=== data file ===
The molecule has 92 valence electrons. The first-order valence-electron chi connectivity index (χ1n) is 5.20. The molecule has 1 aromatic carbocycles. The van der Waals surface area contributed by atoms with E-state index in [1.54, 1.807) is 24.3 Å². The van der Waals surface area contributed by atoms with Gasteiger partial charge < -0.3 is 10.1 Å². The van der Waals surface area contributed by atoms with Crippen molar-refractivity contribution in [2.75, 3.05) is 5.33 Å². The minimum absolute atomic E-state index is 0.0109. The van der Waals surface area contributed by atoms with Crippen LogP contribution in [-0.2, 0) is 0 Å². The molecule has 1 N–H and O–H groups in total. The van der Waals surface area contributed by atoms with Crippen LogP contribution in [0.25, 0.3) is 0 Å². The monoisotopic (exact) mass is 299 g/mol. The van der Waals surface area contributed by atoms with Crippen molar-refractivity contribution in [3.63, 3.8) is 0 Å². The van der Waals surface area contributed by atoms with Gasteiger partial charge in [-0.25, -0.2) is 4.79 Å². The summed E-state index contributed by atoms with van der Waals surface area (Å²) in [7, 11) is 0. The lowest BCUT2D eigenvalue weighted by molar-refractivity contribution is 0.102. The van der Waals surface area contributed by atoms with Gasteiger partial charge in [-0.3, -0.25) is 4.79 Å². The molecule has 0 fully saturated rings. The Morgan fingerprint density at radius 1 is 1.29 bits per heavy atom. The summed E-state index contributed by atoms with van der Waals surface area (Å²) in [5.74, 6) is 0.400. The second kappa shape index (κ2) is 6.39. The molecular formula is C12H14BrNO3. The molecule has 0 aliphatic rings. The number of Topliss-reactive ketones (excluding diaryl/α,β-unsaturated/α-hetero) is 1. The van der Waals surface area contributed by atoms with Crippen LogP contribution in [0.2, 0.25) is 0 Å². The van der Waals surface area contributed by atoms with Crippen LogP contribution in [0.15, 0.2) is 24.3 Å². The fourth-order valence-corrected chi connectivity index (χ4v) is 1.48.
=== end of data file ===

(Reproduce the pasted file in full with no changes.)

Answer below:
The molecule has 92 valence electrons. The first-order valence-electron chi connectivity index (χ1n) is 5.20. The molecule has 1 aromatic carbocycles. The van der Waals surface area contributed by atoms with E-state index in [1.54, 1.807) is 24.3 Å². The van der Waals surface area contributed by atoms with Gasteiger partial charge < -0.3 is 10.1 Å². The van der Waals surface area contributed by atoms with Crippen molar-refractivity contribution in [2.75, 3.05) is 5.33 Å². The minimum absolute atomic E-state index is 0.0109. The van der Waals surface area contributed by atoms with Crippen LogP contribution in [-0.2, 0) is 0 Å². The molecule has 1 N–H and O–H groups in total. The van der Waals surface area contributed by atoms with Crippen LogP contribution in [0.25, 0.3) is 0 Å². The monoisotopic (exact) mass is 299 g/mol. The van der Waals surface area contributed by atoms with Crippen molar-refractivity contribution in [3.63, 3.8) is 0 Å². The van der Waals surface area contributed by atoms with Gasteiger partial charge in [-0.25, -0.2) is 4.79 Å². The summed E-state index contributed by atoms with van der Waals surface area (Å²) in [7, 11) is 0. The lowest BCUT2D eigenvalue weighted by molar-refractivity contribution is 0.102. The van der Waals surface area contributed by atoms with Gasteiger partial charge in [-0.3, -0.25) is 4.79 Å². The molecule has 0 fully saturated rings. The Morgan fingerprint density at radius 1 is 1.29 bits per heavy atom. The summed E-state index contributed by atoms with van der Waals surface area (Å²) in [5.74, 6) is 0.400. The second kappa shape index (κ2) is 6.39. The molecular formula is C12H14BrNO3. The molecule has 0 aliphatic rings. The number of Topliss-reactive ketones (excluding diaryl/α,β-unsaturated/α-hetero) is 1. The van der Waals surface area contributed by atoms with Crippen LogP contribution in [0.2, 0.25) is 0 Å². The van der Waals surface area contributed by atoms with Crippen LogP contribution in [0.15, 0.2) is 24.3 Å². The fourth-order valence-corrected chi connectivity index (χ4v) is 1.48.